Brent Wieand is based in Philadelphia and represents plaintiffs in serious personal injury and wrongful death cases throughout Pennsylvania and New Jersey. He is known as a tenacious fighter for the rights of injury victims. Mr. Wieand has been named as a Super Lawyers "Rising Star" in 2013, 2014 and 2015. If you have questions about a case or your rights following an accident, call him today for a free consultation.
- Personal Injury
- Nursing Home Abuse
- Medical Malpractice
- Products Liability
- Legal Malpractice
- Civil Rights
- Car Accidents
- Insurance Bad Faith
- SEPTA accidents
- Auto Accidents
- Motorcycle Accidents
- New Jersey
- Pennsylvania State University
- B.S. | Business Management and minor in Natural Science
- Emory University School of Law
- Rising Stars
- Super Lawyers
- Philadelphia Bar Association
- The American Association for Justice
- Pennsylvania Association for Justice
- Philadelphia Trial Lawyers Association
- PA / NJ Personal Injury Lawyer
- Nursing Home Injury Lawyer
- Brent Wieand Esquire Personal Injury Blog
- UPMC Carlisle Nurse Secretly Recorded Emergency Room Patients
2 December 2019
- Heather Glen Senior Living Fire – Nursing Home Lawyers Serving Lehigh County
24 September 2019
- Can I sue if I was injured by defective tires?
25 June 2019
- What Is The Difference Between A Chiropractor and a Medical Doctor
23 June 2019
- Can Tire blowouts be prevented?
21 June 2019
- Compensatory Vs. Punitive Damages and Which Can I Get?
18 June 2019
- Determining Fault for an Accident
18 June 2019
- Common medical malpractice claims
31 May 2019
- Do You Know What the Statute of Limitations is?
31 May 2019
- Q. What is the Pennsylvania rule on contributory / comparative negligence?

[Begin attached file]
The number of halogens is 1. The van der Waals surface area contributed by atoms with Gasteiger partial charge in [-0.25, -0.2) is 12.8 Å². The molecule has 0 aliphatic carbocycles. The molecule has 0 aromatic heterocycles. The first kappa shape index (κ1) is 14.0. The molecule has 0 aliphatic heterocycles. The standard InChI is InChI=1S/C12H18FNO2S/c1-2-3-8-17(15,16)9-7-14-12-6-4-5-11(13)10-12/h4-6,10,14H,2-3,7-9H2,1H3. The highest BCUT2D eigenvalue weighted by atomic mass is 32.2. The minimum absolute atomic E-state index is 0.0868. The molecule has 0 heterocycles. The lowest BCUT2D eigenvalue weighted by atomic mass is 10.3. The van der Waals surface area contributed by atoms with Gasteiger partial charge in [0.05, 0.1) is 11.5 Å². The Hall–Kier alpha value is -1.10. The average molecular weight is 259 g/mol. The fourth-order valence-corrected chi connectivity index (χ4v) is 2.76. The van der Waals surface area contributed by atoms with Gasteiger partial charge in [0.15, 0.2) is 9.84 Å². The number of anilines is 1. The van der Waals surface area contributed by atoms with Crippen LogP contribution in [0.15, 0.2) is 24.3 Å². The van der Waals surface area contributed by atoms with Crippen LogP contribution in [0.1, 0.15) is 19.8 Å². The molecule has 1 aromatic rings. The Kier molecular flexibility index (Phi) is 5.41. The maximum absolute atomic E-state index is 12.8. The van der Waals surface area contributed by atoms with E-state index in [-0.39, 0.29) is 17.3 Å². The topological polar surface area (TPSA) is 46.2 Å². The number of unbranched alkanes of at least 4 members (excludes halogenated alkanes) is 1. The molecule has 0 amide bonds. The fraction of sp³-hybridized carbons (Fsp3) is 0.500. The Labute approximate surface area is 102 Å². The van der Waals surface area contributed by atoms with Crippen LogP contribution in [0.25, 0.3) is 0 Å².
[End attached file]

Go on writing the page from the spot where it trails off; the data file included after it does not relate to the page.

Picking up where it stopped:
- A: Hello, I wrote a brief summary of this on my blog, which I will copy and paste for your below; however, if you would like further explanation, feel free to contact me. The general rule is that to recover damages for negligence resulting in death or injury to person, the fact that the plaintiff may have committed contributory negligence does not stop him/her from recovering where such negligence was not greater than the negligence of the defendant(s). Instead, any damages sustained by the plaintiff will be reduced in proportion to the amount of negligence attributed to the plaintiff. What does this mean? In Pennsylvania, if you are injured in an accident, you can recover monetary damages from a defendant as long as you are found to be no more than 50% liable for damages. If a plaintiff is found to be 50% (or less) liable, each defendant shall be liable for their proportionate total dollar amount awarded as damages. Currently, Pennsylvania upholds joint and several liability. Under joint and several liability, an injured party may collect the entire award against any party found to be responsible for the accident. It then becomes the responsibility of the defendants to sort out their respective proportions of liability and payment. However, this aspect of the Pennsylvania civil justice system (and injury victim's civil rights) is currently under attack. Republicans in the State Legislature are trying to pass legislation (titled the "Fair Share" Act) that would do away with joint and several liability. If this happens, defendants in many lawsuits only would pay the percentage of damages for which they are found liable - leaving innocent victims of their accidents high and dry - while saving insurance companies money. If you have been injured, and have questions about how the comparative fault system works in Pennsylvania, you should consult an experienced personal injury attorney to advise you on how these laws will impact your own individual and unique case.